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Huntsman & Manchin: Become problem solvers

Published January 14, 2013 1:14 pm

This is an archived article that was published on sltrib.com in 2013, and information in the article may be outdated. It is provided only for personal research purposes and may not be reprinted.

Much ink has been spilled over what's wrong with Washington.

The rise of partisan media, too much money in politics and congressional gerrymandering that rewards ideologues with safe seats have all been offered as diagnoses for government dysfunction.

These explanations are accurate — but almost totally irrelevant to the urgent challenges at hand.

The American people can't just hope for the creation of a better "system." Reducing money in politics and building a better election system are worthy and important endeavors — but they are tough, multi-year, state-by state slogs.

We need to attempt those things and to seek solutions now from the system and the leaders we already have. Businesses are not hiring, and investors are not investing as a direct result of the uncertainty created by Washington. Too many would-be workers are not working. The coming generations are being doomed to a worse standard of living than previous generations.

Knowing that should light a fire under everybody in Washington. But it hasn't. The gridlock continues, most recently with the "fiscal cliff" fiasco, and the fight over the debt ceiling looms.

From our perspective, there is only one way for leaders in Washington to step up: They need an attitude adjustment. Everyone needs to be willing to sit down with anyone — conservative, liberal or anyone in between — to work together to achieve success for our nation. Everyone needs to recognize that principled and deeply held political beliefs don't require an all-or-nothing approach to governance and that the letter behind a person's name does not automatically make them stupid or treasonous.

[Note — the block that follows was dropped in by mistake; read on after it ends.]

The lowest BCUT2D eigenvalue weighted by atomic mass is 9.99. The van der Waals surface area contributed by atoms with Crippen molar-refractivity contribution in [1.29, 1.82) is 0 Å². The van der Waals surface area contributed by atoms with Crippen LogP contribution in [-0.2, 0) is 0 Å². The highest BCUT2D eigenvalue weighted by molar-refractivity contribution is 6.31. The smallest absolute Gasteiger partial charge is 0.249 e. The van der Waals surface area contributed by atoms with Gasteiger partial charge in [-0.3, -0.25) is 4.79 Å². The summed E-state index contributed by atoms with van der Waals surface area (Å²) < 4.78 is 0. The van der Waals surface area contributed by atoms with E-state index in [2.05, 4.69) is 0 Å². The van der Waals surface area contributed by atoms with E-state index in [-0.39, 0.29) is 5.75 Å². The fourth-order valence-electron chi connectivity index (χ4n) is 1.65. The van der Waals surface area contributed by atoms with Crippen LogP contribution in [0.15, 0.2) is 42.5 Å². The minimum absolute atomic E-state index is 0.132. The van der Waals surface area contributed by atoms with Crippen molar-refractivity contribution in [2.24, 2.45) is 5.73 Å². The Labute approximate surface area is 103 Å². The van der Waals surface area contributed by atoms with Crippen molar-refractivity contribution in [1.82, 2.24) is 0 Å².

To be clear, we are not naive about the challenge of fostering cooperation across the aisle. There are philosophical differences between Democrats and Republicans that can't be papered over with nice words about civility.

But adopting an attitude focused on problem solving is a deeply pragmatic response to Washington's dysfunction. With Democrats controlling the Senate and Republicans controlling the House, no one can get everything they want. We will either work across the aisle to fix problems or we will achieve nothing.

Luckily, we are not the only ones who recognize this. On Monday morning, the group No Labels — a collection of Democrats, Republicans and independents dedicated to promoting a new politics of problem solving — will unveil two dozen "problem solvers": a group of House and Senate members evenly split between Republicans and Democrats who have agreed to hold monthly meetings in 2013 to build trust across the aisle.

These forward-looking Americans include: Sens. Mark Begich, D-Alaska, and Dean Heller, R-Nev., and Reps. John Barrow, D-Ga., Sanford Bishop, D-Ga., David Cicilline, D-R.I., Jim Cooper, D-Tenn., Charlie Dent, R-Pa., Scott DesJarlais, R-Tenn., Mike Fitzpatrick, R-Pa., Michael Grimm, R-N.Y., Janice Hahn, D-Calif., Richard Hanna, R-N.Y., Jim Himes, D-Conn., Lynn Jenkins, R-Kan., Jack Kingston, R-Ga., Adam Kinzinger, R-Ill., Dan Lipinski, D-Ill., Dave Loebsack, D-Iowa, Jim Moran, D-Va., Reid Ribble, R-Wis., Scott Rigell, R-Va., Kurt Schrader, D-Ore., and Peter Welch, D-Vt.

This is a big deal. While in past years members of Congress used to interact regularly with members of the opposite party, today members of Congress interact very little with people from the other party — or even members of their own party in the opposite body. Members' daily lives are dominated by party caucus, policy and fundraising meetings that are focused on winning elections or destroying the opposing party. There isn't much time left over to actually govern.

But the problem solvers can and will seek to change this. In the next year, No Labels' grass-roots supporters will strive to expand the number of problem solvers, with a goal of recruiting 75 members by year's end. This could transform how Washington works. And it won't be long before members start hearing demands from their constituents to join the group. Millions of Americans who have tired of the hyper-partisanship have realized that there is an organized group that can finally give them a voice in our political system. They have gone to NoLabels.org and are telling their friends and neighbors to as well.

Despite the gloomy outlook in Washington, the United States has great potential and promise. The American people need their leaders in Washington to start supporting our economy and stop subtracting from it. We can begin tapping our potential the moment we stop taking score and begin taking steps to start solving problems. That's the only realistic way forward for America.

Joe Manchin, a Democrat, is a U.S. senator from West Virginia and one of the two dozen problem solvers. Jon Huntsman, a former governor of Utah, was a Republican candidate for president last year. They are the national leaders of No Labels (http://www.nolabels.org). This column first appeared in The Washington Post.